Aeroplane Trio: Naranja Ha
Drip Audio

Aeroplane Trio members JP Carter (trumpet, cornet), Russell Sholberg (bass, saw) and Skye Brooks (drums, percussion) might use a conventional acoustic jazz format as a starting point but the trio is hardly reined in by any long-standing conventions associated with it. The eleven tracks laid down in Vancouver on July 23, 2009 constitute the band's first commercial release, Naranja Ha, and is the culmination of more than eight years of music making (the group was formed in 2001 out of late-night “Aeroplane” improv sessions at Vancouver's Sugar Refinery). It's a generous set: not only does it include the forty-five-minute studio set but also a DVD that includes a full-length concert video, Live at Ironworks, and a mini-documentary, Getting to Naranja Ha.

On the CD, “Lucky Loonie” exudes a sing-song melodic sensibility that's firmly in the Ornette tradition, and the trio's playing evokes the kind of interplay one might hear between Don Cherry, Charlie Haden, and Billy Higgins. An intrepid player by nature, Carter's not afraid to colour outside the lines in a playing style that's as capable of playing straight-ahead as he is eager to extend the horn's sound into more experimental territory by strafing tracks with splatter, brays, and bleats. The longest piece, “Callejuela,” turns the lights down low for a supple, slightly Latin-tinged ballad featuring some decidely lyrical soloing by Carter on muted horn complemented by appealing cymbal shadings from Brooks. Elsewhere, the group indulges in tumultuous free-for-alls (“Rock Paper”), jazz-funk (“Whitehorse”), abstract explorations (the aptly titled “Lagoon,” “Plastic Farm Animals,” and “They Came and Took Away Our Kittens,” where Sholberg's saw and Carter's attack literally suggest cats heard in their death throes), blues-funk (“Crow's Nest”), and even a torrential noise vignette (“Whatever Happened to the Sand People”), all the while keeping an eye on the clock and ensuring that no tune pushes beyond the seven-minute mark.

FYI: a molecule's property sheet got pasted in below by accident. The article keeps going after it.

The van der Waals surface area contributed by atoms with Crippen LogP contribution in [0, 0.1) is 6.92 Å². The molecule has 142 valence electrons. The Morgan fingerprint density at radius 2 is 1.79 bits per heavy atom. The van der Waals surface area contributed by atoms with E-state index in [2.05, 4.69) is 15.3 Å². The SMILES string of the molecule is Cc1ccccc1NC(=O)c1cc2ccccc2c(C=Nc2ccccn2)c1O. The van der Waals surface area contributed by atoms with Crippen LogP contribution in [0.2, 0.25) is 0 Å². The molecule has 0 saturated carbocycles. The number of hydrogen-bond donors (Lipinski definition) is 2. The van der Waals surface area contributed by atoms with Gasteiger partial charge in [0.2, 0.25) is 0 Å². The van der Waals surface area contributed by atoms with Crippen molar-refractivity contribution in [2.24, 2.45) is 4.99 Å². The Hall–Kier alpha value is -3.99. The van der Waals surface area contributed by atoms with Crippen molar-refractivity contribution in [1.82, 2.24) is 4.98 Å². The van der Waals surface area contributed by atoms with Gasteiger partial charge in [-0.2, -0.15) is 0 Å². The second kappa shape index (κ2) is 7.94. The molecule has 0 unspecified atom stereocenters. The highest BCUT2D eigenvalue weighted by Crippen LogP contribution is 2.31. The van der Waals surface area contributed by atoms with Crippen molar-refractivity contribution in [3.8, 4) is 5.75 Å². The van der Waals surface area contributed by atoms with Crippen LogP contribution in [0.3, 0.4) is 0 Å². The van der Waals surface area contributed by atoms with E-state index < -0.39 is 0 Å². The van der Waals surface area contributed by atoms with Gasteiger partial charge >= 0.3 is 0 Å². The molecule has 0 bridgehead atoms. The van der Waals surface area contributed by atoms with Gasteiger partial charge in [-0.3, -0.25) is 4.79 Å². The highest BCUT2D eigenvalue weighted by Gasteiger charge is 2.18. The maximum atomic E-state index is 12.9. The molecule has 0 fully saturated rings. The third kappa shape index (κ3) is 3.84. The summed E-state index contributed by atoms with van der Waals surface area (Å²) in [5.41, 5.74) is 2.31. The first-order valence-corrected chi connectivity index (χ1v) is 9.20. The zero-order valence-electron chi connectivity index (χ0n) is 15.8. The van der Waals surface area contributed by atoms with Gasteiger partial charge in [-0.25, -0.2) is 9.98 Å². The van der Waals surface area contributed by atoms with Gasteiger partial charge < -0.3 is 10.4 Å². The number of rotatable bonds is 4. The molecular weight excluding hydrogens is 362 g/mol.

Getting to Naranja Ha finds the trio relaxing in someone's living room (and later at the bowling alley) discussing influences and how they formed. Brooks recalls having his ears opened by the likes of Coleman, Zorn, Dolphy, and Tim Berne and how he dropped out of Horticulture school to play music, and the three also reflect on their group-focused and serious yet playful and comical approach to improv. Live at Ironwork is an unfussy in-concert document that has the three sharing a small and intimate club space in a forty-five-minute live set featuring formal pieces and two improvs. The video, which nicely captures the players' explorative spirit and democratic approach (Carter and Brooks positioned at opposite sides of the stage with Sholberg in the middle), follows an opening ten-minute improv with the more structured “Victoria Park,” which follows a memorable opening head with trio playing in the Cherry-Haden-Higgins tradition. The second improv, adventurous and slightly noisier than the first, segues into “Callejuela” with Carter purring his way through the main theme and subsequent solo, and finally the bluesy “Carlos the Black,” distinguished by some strong “free” trumpet-drums interplay. All told, Naranja Ha's two discs provide as in-depth a portrait of the band in its current state as one might possibly desire.

January 2011